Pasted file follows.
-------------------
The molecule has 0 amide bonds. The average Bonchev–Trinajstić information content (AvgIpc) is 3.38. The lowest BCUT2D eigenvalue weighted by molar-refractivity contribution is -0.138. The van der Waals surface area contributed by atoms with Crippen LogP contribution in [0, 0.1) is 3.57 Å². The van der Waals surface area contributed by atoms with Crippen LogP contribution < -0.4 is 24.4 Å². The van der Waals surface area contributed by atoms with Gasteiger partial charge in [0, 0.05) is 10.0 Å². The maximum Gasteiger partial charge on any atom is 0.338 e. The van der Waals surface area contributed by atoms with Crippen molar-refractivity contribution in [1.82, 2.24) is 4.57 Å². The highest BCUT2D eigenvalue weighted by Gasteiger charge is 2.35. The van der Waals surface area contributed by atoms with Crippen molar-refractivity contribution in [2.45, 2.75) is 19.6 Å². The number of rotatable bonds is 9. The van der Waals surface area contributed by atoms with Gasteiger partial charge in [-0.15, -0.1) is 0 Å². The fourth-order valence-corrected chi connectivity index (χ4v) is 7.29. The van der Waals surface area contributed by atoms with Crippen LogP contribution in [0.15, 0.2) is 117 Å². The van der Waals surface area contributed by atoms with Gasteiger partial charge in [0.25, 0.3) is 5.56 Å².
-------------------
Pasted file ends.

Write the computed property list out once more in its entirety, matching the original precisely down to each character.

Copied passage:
The molecule has 0 amide bonds. The average Bonchev–Trinajstić information content (AvgIpc) is 3.38. The lowest BCUT2D eigenvalue weighted by molar-refractivity contribution is -0.138. The van der Waals surface area contributed by atoms with Crippen LogP contribution in [0, 0.1) is 3.57 Å². The van der Waals surface area contributed by atoms with Crippen LogP contribution < -0.4 is 24.4 Å². The van der Waals surface area contributed by atoms with Gasteiger partial charge in [0, 0.05) is 10.0 Å². The maximum Gasteiger partial charge on any atom is 0.338 e. The van der Waals surface area contributed by atoms with Crippen molar-refractivity contribution in [1.82, 2.24) is 4.57 Å². The highest BCUT2D eigenvalue weighted by Gasteiger charge is 2.35. The van der Waals surface area contributed by atoms with Crippen molar-refractivity contribution in [2.45, 2.75) is 19.6 Å². The number of rotatable bonds is 9. The van der Waals surface area contributed by atoms with Gasteiger partial charge in [-0.15, -0.1) is 0 Å². The fourth-order valence-corrected chi connectivity index (χ4v) is 7.29. The van der Waals surface area contributed by atoms with Crippen LogP contribution in [0.15, 0.2) is 117 Å². The van der Waals surface area contributed by atoms with Gasteiger partial charge in [0.25, 0.3) is 5.56 Å².